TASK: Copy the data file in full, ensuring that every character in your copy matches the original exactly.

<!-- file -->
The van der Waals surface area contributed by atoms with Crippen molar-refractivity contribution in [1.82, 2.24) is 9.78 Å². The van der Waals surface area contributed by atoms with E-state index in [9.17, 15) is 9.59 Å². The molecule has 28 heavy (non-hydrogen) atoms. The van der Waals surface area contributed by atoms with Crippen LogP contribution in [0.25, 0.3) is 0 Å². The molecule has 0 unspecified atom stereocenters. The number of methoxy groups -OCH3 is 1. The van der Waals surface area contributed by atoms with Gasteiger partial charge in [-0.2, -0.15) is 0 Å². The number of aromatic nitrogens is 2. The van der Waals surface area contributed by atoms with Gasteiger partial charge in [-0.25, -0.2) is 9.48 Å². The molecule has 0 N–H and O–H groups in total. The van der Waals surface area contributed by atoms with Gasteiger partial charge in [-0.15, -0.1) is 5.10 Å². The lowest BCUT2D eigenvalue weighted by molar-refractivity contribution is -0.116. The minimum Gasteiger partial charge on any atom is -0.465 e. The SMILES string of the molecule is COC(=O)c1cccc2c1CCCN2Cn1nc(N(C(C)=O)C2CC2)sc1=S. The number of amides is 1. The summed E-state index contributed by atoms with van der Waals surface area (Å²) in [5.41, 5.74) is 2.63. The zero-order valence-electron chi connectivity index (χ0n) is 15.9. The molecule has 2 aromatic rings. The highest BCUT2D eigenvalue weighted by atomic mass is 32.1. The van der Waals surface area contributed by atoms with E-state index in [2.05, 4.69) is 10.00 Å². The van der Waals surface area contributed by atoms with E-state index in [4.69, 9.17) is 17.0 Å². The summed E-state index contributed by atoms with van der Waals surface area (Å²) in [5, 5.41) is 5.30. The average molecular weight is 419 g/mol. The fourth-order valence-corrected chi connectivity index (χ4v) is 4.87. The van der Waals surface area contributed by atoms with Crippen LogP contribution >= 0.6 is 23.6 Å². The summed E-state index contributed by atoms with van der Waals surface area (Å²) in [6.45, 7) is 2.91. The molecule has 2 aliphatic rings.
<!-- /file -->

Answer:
The van der Waals surface area contributed by atoms with Crippen molar-refractivity contribution in [1.82, 2.24) is 9.78 Å². The van der Waals surface area contributed by atoms with E-state index in [9.17, 15) is 9.59 Å². The molecule has 28 heavy (non-hydrogen) atoms. The van der Waals surface area contributed by atoms with Crippen LogP contribution in [0.25, 0.3) is 0 Å². The molecule has 0 unspecified atom stereocenters. The number of methoxy groups -OCH3 is 1. The van der Waals surface area contributed by atoms with Gasteiger partial charge in [-0.2, -0.15) is 0 Å². The number of aromatic nitrogens is 2. The van der Waals surface area contributed by atoms with Gasteiger partial charge in [-0.25, -0.2) is 9.48 Å². The molecule has 0 N–H and O–H groups in total. The van der Waals surface area contributed by atoms with Gasteiger partial charge in [-0.15, -0.1) is 5.10 Å². The lowest BCUT2D eigenvalue weighted by molar-refractivity contribution is -0.116. The minimum Gasteiger partial charge on any atom is -0.465 e. The SMILES string of the molecule is COC(=O)c1cccc2c1CCCN2Cn1nc(N(C(C)=O)C2CC2)sc1=S. The number of amides is 1. The summed E-state index contributed by atoms with van der Waals surface area (Å²) in [5.41, 5.74) is 2.63. The zero-order valence-electron chi connectivity index (χ0n) is 15.9. The molecule has 2 aromatic rings. The highest BCUT2D eigenvalue weighted by atomic mass is 32.1. The van der Waals surface area contributed by atoms with E-state index in [2.05, 4.69) is 10.00 Å². The van der Waals surface area contributed by atoms with E-state index in [4.69, 9.17) is 17.0 Å². The summed E-state index contributed by atoms with van der Waals surface area (Å²) in [5, 5.41) is 5.30. The average molecular weight is 419 g/mol. The fourth-order valence-corrected chi connectivity index (χ4v) is 4.87. The van der Waals surface area contributed by atoms with Crippen LogP contribution >= 0.6 is 23.6 Å². The summed E-state index contributed by atoms with van der Waals surface area (Å²) in [6.45, 7) is 2.91. The molecule has 2 aliphatic rings.